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Trachoma and blindness in the Nile Delta: current patterns and projections for the future in the rural Egyptian population.
  1. P Courtright,
  2. J Sheppard,
  3. J Schachter,
  4. M E Said and
  5. C R Dawson
  1. Francis I Proctor Foundation for Research in Ophthalmology, University of California, San Francisco.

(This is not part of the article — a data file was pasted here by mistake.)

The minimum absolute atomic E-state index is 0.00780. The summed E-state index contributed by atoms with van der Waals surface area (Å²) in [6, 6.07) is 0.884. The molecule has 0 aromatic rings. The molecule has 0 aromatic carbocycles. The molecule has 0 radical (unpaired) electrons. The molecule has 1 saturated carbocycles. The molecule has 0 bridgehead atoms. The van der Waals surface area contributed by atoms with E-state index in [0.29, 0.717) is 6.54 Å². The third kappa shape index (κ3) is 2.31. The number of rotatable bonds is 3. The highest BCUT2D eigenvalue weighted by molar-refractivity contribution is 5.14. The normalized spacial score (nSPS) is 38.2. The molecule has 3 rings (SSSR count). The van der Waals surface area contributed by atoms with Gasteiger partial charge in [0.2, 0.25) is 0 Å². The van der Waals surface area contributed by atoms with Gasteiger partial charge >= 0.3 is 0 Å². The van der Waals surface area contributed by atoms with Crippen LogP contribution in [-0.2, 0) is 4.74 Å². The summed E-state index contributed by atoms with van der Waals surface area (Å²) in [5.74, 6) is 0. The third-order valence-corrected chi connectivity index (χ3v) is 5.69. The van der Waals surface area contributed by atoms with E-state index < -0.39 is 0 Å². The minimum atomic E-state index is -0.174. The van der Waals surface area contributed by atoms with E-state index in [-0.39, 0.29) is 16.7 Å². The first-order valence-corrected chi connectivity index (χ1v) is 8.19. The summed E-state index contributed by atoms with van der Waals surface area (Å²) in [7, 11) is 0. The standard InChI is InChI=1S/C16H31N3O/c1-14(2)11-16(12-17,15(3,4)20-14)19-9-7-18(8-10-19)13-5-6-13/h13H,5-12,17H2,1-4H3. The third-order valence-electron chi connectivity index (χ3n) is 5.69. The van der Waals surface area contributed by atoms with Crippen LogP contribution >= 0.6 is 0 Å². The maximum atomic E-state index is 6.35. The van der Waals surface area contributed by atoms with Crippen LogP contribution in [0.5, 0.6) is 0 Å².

A population based survey of trachoma and blindness was conducted in a rural Nile Delta hamlet. Trachoma remains hyperendemic in this region. Active trachoma was common among preschool children; over half had moderate to severe disease. Of residents 25 years old 90% had substantial conjunctival scarring. Severe conjunctival scarring was commoner among women (84%) than men (58%), and three-quarters of older women had trichiasis/entropion compared with 57% of older men. Males and females had equivalent age specific rates of inflammatory disease. Blindness was associated with old age; 17% of residents aged 50 and over were blind. Estimates of blindness based on this survey and other surveys in Egypt indicate that blindness is still a serious public health problem in rural Egypt. The number of blind persons in Egypt will increase from an estimated 420,000 in 1980 to 868,000 by the year 2020. The current crude blindness rate of 1.8% is expected to increase to 2.3% in the year 2000 and to 3.2% in 2020.

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